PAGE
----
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did their Great-Great-Grandfathers registered them as democrats in about 1868 and no one has bothered to switch? LOL. The Union dynamic is interesting.  These are the people the democrats are orphaning off and the republicans are slowly gobbling them up.         

I don't think they are Civil War-era Democrats, I think it's mostly a 20th century phenomenon. It's more like the Iron Range than like Mississippi (but not much like either.)
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« Reply #71 on: May 10, 2012, 11:39:48 am »
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did their Great-Great-Grandfathers registered them as democrats in about 1868 and no one has bothered to switch? LOL. The Union dynamic is interesting.  These are the people the democrats are orphaning off and the republicans are slowly gobbling them up.         
I don't think they are Civil War-era Democrats, I think it's mostly a 20th century phenomenon. It's more like the Iron Range than like Mississippi (but not much like either.)
I didn't want to imply "Civil War-era Democrats" as much as "POST Civil-war Dems."  They became part of Dixie AFTER the war.  Combine in an early 20th century history of militant Unionism and no organic local GOP.

You could say it's All About Coal
http://blogs.wsj.com/washwire/2012/05/09/west-virginia-vote-was-all-about-coal/?mod=google_news_blog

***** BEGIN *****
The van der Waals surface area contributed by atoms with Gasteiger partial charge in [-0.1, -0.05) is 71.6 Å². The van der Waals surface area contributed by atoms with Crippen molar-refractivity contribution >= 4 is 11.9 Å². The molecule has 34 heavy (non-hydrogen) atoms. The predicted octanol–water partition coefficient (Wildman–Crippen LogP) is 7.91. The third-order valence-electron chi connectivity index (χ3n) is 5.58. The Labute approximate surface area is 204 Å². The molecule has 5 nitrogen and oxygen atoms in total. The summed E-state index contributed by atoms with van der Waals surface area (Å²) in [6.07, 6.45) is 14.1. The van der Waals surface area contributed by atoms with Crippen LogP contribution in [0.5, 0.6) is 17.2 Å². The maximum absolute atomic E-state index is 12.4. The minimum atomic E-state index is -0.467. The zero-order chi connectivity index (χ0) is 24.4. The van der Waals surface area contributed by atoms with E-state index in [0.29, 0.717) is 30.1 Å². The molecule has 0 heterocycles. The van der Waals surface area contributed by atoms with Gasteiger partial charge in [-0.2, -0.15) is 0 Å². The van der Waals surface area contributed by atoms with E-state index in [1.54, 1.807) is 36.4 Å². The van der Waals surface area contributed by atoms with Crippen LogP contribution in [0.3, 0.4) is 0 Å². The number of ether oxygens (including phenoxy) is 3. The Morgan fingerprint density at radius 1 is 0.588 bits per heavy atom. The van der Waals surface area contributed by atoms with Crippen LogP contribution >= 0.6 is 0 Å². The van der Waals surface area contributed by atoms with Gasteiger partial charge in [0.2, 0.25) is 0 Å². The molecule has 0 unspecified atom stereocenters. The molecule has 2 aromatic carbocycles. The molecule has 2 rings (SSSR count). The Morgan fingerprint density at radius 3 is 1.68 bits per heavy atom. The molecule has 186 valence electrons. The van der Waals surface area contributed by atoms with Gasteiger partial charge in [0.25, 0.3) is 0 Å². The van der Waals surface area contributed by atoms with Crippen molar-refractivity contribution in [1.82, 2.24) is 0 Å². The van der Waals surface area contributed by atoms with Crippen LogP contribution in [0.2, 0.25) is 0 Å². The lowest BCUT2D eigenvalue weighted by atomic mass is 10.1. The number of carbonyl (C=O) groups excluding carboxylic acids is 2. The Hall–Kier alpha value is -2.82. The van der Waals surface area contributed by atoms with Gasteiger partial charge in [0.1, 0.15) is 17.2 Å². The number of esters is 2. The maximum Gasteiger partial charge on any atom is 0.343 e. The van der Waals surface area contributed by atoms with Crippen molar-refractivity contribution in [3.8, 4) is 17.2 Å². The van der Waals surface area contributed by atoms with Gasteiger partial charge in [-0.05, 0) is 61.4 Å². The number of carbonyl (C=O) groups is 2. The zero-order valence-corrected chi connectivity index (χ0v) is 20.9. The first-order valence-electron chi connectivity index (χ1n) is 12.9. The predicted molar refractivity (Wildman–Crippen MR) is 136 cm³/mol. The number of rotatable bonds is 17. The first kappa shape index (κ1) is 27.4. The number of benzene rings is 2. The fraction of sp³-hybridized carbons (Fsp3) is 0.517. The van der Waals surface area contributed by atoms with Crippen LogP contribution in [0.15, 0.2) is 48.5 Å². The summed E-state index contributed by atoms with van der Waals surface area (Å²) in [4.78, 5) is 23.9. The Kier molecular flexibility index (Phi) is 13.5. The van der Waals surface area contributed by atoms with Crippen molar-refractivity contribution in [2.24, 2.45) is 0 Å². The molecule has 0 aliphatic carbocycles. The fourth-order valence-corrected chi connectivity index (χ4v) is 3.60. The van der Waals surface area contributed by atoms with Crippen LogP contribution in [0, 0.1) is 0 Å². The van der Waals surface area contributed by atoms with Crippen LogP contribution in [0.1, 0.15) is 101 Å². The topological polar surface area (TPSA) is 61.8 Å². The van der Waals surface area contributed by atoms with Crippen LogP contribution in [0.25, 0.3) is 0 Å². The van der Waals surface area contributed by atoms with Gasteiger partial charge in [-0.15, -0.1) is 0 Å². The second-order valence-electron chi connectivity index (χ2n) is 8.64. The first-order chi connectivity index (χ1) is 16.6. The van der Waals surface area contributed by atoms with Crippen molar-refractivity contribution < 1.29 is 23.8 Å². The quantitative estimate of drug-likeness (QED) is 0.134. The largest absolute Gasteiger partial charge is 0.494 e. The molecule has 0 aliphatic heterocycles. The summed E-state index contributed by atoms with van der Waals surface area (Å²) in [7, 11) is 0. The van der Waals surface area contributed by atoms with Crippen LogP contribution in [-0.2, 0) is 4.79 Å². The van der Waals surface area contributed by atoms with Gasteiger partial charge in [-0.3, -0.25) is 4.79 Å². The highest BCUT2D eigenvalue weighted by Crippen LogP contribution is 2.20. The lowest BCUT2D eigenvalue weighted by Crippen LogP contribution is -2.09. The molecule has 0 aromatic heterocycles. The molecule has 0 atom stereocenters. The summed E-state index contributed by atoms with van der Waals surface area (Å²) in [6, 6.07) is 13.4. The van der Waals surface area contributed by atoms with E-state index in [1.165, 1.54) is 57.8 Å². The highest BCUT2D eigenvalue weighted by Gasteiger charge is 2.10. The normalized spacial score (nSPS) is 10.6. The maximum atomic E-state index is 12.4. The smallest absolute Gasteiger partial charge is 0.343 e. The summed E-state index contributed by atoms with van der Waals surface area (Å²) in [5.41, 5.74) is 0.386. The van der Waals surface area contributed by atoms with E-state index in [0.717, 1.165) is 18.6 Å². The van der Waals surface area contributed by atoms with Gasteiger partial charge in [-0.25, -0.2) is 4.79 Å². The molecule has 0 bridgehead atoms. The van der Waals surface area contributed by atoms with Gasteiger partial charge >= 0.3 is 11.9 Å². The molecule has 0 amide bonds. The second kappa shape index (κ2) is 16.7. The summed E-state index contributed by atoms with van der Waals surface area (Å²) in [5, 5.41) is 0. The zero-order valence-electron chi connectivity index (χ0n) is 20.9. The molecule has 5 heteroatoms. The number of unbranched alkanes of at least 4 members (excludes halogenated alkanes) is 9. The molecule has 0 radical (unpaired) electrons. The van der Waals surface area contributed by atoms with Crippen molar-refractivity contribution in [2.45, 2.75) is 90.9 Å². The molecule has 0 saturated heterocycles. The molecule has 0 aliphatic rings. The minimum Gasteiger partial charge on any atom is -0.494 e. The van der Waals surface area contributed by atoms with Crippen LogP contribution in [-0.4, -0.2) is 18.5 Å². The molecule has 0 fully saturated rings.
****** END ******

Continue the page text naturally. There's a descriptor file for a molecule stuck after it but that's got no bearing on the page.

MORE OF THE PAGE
but, I think it's more complicated.  "Coal" actually simplifies pretty complex issues now that I think about it. 

They apparently have no real state GOP party.  Thus, the state dem party maneuvers into the best position it can, which to an outsider looks like the GOP platform.  Odd Quarks for sure.  Kind of like a time warp / twilight zone.  West Virginia would probably be more like Kentucky if Coal and Union(history) wasn't so dominant.   
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« Reply #72 on: May 10, 2012, 11:48:36 am »
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Also, why would Obama be doing worse in West Virginia if he's doing better in Kentucky?
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« Reply #73 on: May 10, 2012, 02:41:19 pm »
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Also, why would Obama be doing worse in West Virginia if he's doing better in Kentucky?

You're absolutely right. Because of Romney being a big-business elitist Republican, Obama will likely gain 5% in all the Southern states, especially considering all of his policies have been very beneficial to Southern voters (Just look at how the economy down there has blossomed in the past 3 years!). Romney will still probably win West Virginia, but it'll only be by a couple percentage points, not the landslide delusionalists are saying.

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« Reply #74 on: May 10, 2012, 03:48:05 pm »
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did their Great-Great-Grandfathers registered them as democrats in about 1868 and no one has bothered to switch? LOL. The Union dynamic is interesting.  These are the people the democrats are orphaning off and the republicans are slowly gobbling them up.         

I don't think they are Civil War-era Democrats, I think it's mostly a 20th century phenomenon. It's more like the Iron Range than like Mississippi (but not much like either.)


The only difference being that voters in the iron range still came out for Obama and supported him about as much as any other democratic presidential candidate. Obama still dominated this region in 2008 and there was no swing against him as there was in WV.

WV Coal and MN Iron democrats may be similar, but only one group wasn't terrified by the color of his skin and his name.